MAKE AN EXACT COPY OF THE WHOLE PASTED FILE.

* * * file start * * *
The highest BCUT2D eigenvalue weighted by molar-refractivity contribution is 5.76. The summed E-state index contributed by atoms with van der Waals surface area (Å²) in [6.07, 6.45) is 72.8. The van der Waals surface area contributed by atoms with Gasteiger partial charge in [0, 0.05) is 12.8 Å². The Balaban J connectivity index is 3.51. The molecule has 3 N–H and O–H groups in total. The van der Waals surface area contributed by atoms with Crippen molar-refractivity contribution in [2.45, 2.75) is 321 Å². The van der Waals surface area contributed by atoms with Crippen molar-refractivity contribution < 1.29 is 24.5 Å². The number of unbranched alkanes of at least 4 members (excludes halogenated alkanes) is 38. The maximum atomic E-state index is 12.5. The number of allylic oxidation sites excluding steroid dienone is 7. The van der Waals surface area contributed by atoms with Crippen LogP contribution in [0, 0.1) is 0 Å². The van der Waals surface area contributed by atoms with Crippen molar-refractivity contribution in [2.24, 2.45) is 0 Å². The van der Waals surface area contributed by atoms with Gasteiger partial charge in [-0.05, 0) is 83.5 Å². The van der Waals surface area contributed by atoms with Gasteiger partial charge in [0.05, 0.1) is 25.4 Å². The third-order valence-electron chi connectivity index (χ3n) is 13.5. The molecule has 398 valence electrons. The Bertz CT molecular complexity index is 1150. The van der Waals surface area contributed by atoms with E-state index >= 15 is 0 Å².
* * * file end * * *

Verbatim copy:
The highest BCUT2D eigenvalue weighted by molar-refractivity contribution is 5.76. The summed E-state index contributed by atoms with van der Waals surface area (Å²) in [6.07, 6.45) is 72.8. The van der Waals surface area contributed by atoms with Gasteiger partial charge in [0, 0.05) is 12.8 Å². The Balaban J connectivity index is 3.51. The molecule has 3 N–H and O–H groups in total. The van der Waals surface area contributed by atoms with Crippen molar-refractivity contribution in [2.45, 2.75) is 321 Å². The van der Waals surface area contributed by atoms with Crippen molar-refractivity contribution < 1.29 is 24.5 Å². The number of unbranched alkanes of at least 4 members (excludes halogenated alkanes) is 38. The maximum atomic E-state index is 12.5. The number of allylic oxidation sites excluding steroid dienone is 7. The van der Waals surface area contributed by atoms with Crippen LogP contribution in [0, 0.1) is 0 Å². The van der Waals surface area contributed by atoms with Crippen molar-refractivity contribution in [2.24, 2.45) is 0 Å². The van der Waals surface area contributed by atoms with Gasteiger partial charge in [-0.05, 0) is 83.5 Å². The van der Waals surface area contributed by atoms with Gasteiger partial charge in [0.05, 0.1) is 25.4 Å². The third-order valence-electron chi connectivity index (χ3n) is 13.5. The molecule has 398 valence electrons. The Bertz CT molecular complexity index is 1150. The van der Waals surface area contributed by atoms with E-state index >= 15 is 0 Å².